The Exorcist

US (1973) Dir. William Friedkin

Another horror classic for which I am late to the party, but in my defence, it was banned here in the UK for a huge chunk of my youth and never shown on TV until after 1999, by which time I had moved on. A sign of the times, this review is based on the original banned theatrical cut which was shown on BBC 2 last night!

During an archaeological dig in Iraq, Catholic priest Father Lankester Merrin (Max von Sydow) is alerted to the discovery of a sculpture of the ancient demon Pazuzu, seeing it as an omen. Meanwhile in the US, 12 year-old Regan MacNeil (Linda Blair) admits to her actress mother Chris (Ellen Burstyn) that she has been conversing with a friend named Captain Howdy via an Ouija board she found in the attic.

Shortly after, odd things happen around the house and Regan’s behaviour changes for the worst, until finally Regan is possessed by an evil spirit. Chris seeks medical help, but nothing can be done for Regan, leaving Chris with one option left – an exorcism. She is put in touch with Father Damien Karras (Jason Miller) who surveys the scene and with permission from the church, calls in Father Merrin to help save Regan.

This is probably one of those rare instances where a plot summary isn’t required but the rules of a review must be followed. As alluded to earlier, The Exorcist is one of the most infamous and controversial films, its legacy as the scariest movie ever made is carried with pride. By modern standards, it is pretty tame but in 1973, it seemed to upset a lot of people.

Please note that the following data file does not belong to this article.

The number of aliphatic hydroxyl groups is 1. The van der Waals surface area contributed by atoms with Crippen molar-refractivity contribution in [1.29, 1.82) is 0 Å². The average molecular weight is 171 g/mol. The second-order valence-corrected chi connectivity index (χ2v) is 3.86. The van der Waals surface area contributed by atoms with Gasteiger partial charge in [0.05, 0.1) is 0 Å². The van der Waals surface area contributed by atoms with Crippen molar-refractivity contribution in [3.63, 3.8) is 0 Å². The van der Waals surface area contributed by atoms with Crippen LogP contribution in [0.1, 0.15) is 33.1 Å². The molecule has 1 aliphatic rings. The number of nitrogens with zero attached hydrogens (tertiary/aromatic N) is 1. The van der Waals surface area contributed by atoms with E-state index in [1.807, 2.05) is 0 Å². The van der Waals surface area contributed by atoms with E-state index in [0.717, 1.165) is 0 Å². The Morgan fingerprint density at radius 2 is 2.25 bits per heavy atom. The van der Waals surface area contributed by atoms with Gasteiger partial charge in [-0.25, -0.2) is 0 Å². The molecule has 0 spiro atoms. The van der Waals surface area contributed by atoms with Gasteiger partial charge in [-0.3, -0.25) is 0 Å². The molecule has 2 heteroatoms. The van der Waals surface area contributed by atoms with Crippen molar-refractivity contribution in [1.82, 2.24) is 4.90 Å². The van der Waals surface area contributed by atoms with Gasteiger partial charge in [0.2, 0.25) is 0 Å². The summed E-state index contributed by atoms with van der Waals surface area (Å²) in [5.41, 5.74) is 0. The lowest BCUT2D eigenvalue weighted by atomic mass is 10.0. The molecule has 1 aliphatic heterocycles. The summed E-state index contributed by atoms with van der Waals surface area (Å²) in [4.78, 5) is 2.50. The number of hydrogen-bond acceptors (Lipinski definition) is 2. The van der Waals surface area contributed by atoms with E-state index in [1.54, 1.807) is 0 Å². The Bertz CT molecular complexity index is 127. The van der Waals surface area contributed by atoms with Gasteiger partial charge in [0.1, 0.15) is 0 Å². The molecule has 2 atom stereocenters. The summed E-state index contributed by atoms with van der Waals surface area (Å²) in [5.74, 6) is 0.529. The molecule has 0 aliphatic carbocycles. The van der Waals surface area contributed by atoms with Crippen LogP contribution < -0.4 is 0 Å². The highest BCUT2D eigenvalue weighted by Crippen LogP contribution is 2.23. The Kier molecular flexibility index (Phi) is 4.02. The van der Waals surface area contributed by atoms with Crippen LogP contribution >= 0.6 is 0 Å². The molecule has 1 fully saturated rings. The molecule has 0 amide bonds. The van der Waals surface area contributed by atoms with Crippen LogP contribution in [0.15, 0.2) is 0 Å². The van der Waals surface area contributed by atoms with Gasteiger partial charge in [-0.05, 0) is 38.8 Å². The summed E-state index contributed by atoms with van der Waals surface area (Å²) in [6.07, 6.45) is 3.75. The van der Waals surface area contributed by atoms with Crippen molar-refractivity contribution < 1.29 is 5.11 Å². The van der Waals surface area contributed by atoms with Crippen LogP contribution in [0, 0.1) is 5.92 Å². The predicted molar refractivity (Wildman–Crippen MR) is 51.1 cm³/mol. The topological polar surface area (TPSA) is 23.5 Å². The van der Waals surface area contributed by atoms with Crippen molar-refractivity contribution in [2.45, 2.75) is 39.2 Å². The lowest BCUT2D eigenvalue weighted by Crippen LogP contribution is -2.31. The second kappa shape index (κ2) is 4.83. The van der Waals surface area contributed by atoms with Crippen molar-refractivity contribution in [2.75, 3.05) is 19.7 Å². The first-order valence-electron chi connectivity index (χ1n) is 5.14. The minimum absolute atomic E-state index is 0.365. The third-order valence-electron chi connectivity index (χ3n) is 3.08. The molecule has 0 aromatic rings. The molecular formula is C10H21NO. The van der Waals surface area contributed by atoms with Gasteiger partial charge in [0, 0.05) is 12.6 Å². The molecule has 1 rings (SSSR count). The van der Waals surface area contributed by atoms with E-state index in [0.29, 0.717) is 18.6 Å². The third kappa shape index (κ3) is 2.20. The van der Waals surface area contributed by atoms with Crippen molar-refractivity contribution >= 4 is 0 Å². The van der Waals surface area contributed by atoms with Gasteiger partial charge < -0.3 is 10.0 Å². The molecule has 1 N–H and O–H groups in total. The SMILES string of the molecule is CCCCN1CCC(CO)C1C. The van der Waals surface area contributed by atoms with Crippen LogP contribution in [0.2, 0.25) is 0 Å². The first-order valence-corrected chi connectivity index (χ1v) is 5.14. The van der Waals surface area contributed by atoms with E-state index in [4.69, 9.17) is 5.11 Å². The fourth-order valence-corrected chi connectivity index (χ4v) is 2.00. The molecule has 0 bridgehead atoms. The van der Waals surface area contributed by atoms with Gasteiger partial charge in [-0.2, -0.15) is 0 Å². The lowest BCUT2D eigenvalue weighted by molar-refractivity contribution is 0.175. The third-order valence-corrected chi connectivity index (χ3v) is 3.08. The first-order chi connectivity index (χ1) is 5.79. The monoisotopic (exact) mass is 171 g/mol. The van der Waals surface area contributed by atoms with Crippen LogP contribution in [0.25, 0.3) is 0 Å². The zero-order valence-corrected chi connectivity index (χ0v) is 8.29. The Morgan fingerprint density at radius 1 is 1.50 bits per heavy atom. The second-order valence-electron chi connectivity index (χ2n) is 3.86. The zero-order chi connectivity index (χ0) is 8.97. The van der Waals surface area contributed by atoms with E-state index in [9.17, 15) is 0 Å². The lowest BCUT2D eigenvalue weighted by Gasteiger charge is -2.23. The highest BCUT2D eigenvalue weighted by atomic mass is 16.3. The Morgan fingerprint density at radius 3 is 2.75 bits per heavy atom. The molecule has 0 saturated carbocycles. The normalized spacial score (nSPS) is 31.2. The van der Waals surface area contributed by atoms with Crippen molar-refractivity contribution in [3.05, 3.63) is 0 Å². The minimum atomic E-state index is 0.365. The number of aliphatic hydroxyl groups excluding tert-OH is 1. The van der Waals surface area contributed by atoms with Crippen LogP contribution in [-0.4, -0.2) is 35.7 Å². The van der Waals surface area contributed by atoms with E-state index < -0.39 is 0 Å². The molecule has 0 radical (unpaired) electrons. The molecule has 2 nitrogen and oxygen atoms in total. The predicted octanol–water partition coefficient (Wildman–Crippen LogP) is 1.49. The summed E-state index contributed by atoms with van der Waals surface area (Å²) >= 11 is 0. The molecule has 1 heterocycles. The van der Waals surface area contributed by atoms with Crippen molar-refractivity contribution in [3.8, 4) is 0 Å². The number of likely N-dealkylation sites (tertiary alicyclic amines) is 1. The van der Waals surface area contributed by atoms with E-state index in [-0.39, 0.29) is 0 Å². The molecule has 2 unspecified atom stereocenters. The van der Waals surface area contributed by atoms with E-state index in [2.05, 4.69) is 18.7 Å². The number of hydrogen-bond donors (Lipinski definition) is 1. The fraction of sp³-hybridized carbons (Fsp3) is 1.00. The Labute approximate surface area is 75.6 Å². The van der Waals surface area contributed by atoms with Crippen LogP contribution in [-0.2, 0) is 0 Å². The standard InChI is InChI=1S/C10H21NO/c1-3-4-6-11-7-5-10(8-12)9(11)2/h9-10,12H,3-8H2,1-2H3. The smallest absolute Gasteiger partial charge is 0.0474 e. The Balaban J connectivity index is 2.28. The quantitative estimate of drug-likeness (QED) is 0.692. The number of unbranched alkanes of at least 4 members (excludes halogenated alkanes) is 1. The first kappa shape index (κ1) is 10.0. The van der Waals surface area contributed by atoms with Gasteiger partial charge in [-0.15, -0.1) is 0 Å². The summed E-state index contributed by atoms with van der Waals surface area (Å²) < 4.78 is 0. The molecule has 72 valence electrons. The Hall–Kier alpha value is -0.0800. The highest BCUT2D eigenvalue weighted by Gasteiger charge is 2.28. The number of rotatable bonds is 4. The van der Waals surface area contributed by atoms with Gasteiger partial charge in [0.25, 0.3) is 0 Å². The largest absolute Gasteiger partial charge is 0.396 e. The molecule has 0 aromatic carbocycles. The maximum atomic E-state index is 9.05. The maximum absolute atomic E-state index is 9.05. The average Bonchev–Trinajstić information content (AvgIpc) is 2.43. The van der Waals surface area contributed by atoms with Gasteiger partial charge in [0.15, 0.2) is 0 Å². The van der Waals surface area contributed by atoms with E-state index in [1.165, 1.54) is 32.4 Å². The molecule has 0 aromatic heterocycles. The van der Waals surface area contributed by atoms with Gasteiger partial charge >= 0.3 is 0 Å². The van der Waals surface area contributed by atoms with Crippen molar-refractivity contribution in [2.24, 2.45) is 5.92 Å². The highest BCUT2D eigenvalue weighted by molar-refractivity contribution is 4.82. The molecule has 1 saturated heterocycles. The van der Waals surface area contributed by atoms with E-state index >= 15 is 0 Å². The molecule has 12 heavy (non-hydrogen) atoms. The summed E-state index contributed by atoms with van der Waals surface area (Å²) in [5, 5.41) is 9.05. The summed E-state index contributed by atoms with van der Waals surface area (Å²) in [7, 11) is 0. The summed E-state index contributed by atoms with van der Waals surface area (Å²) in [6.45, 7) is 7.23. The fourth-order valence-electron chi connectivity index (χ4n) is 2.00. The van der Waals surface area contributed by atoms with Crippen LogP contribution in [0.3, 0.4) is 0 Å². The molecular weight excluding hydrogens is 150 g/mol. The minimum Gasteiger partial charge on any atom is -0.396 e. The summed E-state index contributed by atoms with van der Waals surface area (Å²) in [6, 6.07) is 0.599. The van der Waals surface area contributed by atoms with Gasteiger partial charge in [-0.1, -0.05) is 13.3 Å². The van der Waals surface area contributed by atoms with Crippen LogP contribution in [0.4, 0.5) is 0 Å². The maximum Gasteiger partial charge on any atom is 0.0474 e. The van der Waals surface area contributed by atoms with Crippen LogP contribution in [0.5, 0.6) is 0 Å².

In the US, the “R” rating – a child can watch accompanied by an adult – was considered too soft with some states trying to ban the film outright. Here in the UK, religious groups campaigned against it but didn’t stop its release with an “X” rating in cinemas and later on VHS. However, in 1988 the BBFC feared the film’s notoriety would lead to younger audiences seeking it out and banned it, until overturned a decade later.

Whether it was that bad is a debate for all eternity although I suspect most people would agree young kids really shouldn’t be watching The Exorcist, not just for the horror but the religious commentary. Ironically, the one group you’d think would have kicked up a fuss but didn’t was the Catholic church – in fact, they acted as consultants for it, as they did for author William Peter Blatty, whose novel this is based on.

Blatty was loaned diaries and notes from the real life exorcism of a boy in 1949 he was dramatising. It was the church’s suggestion to change the victim to a girl to help protect the boy, who grew up with no recollection of the possession. This authentic background helps the exorcism scenes feel credible in terms of the details of the procedure, the verbiage, and the scriptures used.